B. Petitioner's claim

  Petitioner contends that he is entitled to habeas relief under § 2241, because he cannot meet the gatekeeping provisions of § 2255, which prohibits second or successive motions except under narrowly-defined circumstances.

  As noted by the Court of Appeals for the Third Circuit in In re Dorsainvil, 119 F.3d 245, 249 (3d Cir. 1997), a § 2255 motion filed in the district of conviction, has been the "usual avenue" for federal prisoners seeking to challenge the legality of their confinement. See also Okereke v. United States, 307 F.3d 117, 120 (3d Cir. 2002); United States v. Walker, 980 F.Supp. 144, 145-46 (E.D. Pa. 1997) (challenges to a sentence as imposed should be brought under § 2255, while challenges to the manner in which a sentence is executed should be brought under § 2241, in the district of confinement).

  Section 2255, however, contains a safety valve where "it appears that the remedy by motion is inadequate or ineffective to test the legality of [Petitioner's] detention." In Dorsainvil, the Third Circuit held that the remedy provided by § 2255 is "inadequate or ineffective," permitting resort to § 2241 (a statute without timeliness or successive petition limitations), where a prisoner who previously had filed a § 2255 motion on other grounds "had no earlier opportunity to challenge his conviction for a crime that an intervening change in substantive law may negate." 119 F.3d at 251. The court emphasized, however, that its holding was not intended to suggest that § 2255 would be considered "inadequate or ineffective" merely because a petitioner is unable to meet the stringent limitations or gatekeeping requirements of § 2255. Id. To the contrary, the court was persuaded that § 2255 was "inadequate or ineffective" in the unusual circumstances presented in Dorsainvil because it would have been a complete miscarriage of justice to confine a prisoner for conduct that, based upon an intervening interpretation of the statute of conviction by the United States Supreme Court, may not have been criminal conduct at all. Id. at 251-52.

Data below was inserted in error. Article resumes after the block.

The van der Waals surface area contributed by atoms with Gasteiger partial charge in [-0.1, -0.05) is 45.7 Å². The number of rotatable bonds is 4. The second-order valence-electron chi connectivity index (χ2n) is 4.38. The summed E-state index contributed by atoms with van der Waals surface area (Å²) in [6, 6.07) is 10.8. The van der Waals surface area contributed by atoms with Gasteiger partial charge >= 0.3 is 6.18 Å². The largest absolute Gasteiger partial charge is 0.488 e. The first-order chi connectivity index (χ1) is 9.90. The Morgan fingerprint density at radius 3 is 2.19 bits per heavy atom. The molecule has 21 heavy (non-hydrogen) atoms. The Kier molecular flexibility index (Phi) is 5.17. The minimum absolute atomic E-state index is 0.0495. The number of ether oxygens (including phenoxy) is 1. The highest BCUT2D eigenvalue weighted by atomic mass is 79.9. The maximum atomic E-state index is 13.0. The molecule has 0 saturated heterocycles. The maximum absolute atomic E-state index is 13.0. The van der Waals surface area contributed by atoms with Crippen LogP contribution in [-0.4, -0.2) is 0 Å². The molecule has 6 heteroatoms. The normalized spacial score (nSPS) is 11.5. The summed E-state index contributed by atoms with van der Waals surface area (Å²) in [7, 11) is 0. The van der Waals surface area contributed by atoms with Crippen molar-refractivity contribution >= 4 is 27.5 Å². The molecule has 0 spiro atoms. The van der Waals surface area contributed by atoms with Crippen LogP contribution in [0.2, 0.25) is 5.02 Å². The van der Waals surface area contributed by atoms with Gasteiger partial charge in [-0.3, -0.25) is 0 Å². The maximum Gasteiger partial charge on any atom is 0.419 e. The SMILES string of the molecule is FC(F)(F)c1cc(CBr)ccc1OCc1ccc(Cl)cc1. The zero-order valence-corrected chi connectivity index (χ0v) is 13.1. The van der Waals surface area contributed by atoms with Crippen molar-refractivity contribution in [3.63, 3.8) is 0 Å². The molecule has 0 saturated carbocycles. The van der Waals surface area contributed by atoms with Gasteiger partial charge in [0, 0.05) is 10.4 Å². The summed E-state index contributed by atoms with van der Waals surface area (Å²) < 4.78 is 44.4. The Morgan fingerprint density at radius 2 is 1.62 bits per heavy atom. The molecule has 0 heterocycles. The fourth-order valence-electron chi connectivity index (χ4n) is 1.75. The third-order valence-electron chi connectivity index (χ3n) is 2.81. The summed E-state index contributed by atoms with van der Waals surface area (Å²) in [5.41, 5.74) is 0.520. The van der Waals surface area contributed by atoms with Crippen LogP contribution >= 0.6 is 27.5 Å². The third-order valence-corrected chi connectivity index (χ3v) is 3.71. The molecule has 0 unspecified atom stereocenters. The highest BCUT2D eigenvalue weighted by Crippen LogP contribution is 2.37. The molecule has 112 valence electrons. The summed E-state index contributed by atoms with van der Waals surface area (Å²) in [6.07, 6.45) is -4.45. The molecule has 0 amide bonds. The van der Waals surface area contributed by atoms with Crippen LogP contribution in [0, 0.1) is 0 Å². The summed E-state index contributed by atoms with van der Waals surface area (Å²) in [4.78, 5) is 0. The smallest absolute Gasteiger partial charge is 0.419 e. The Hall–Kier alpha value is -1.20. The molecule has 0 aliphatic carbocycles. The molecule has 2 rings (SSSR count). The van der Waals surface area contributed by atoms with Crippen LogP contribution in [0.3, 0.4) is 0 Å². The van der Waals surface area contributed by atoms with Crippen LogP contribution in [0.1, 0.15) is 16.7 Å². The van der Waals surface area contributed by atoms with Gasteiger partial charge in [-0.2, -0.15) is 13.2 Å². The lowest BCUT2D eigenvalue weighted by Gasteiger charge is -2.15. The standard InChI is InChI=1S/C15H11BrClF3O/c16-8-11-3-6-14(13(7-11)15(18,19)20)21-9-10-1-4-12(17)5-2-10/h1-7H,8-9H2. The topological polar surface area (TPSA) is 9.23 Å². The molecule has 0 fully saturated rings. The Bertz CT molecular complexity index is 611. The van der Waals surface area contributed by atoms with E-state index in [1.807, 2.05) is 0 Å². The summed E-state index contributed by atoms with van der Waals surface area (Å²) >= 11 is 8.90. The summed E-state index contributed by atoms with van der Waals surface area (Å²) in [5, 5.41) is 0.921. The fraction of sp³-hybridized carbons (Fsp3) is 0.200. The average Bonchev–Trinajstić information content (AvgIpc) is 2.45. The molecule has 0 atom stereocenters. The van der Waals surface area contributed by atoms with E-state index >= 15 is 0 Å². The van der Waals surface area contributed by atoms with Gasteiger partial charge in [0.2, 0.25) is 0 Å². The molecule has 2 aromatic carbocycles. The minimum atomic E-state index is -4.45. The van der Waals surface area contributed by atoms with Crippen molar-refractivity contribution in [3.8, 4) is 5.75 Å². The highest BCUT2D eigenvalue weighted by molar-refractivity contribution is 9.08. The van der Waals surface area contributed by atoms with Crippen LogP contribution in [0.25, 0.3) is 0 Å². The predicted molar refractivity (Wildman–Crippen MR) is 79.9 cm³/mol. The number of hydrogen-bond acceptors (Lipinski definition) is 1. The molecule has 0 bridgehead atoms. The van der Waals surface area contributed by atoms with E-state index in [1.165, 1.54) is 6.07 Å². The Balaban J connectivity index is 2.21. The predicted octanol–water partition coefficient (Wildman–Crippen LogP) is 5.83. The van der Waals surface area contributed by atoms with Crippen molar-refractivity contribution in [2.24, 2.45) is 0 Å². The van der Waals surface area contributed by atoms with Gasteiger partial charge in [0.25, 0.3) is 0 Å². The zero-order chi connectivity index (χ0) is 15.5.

Petitioner's inability to meet the gatekeeping requirements of § 2255 does not render it an inadequate or ineffective remedy with respect to the claims asserted in this Petition. To the contrary, Petitioner presented to the sentencing court, and the Court of Appeals for the Fourth Circuit, the very claim he asserts here. Accordingly, the Petition must be construed as a motion to vacate, set aside, or correct sentence under 28 U.S.C. § 2255,*fn3 which must be filed in the district of conviction, and over which this Court lacks jurisdiction.

  Whenever a civil action is filed in a court that lacks jurisdiction, "the court shall, if it is in the interest of justice, transfer such action . . . to any other such court in which the action . . . could have been brought at the time it was filed." 28 U.S.C. § 1631. A second or successive § 2255 motion may be brought in the district of conviction only if the applicable Court of Appeals has authorized such filing. 28 U.S.C. § 2244.

  It does not appear that it would be in the interest of justice to transfer this Petition to the Court of Appeals for the Fourth Circuit, as it has addressed this very claim previously and found against Petitioner.


  For the reasons set forth above, the Petition will be dismissed without prejudice for lack of jurisdiction.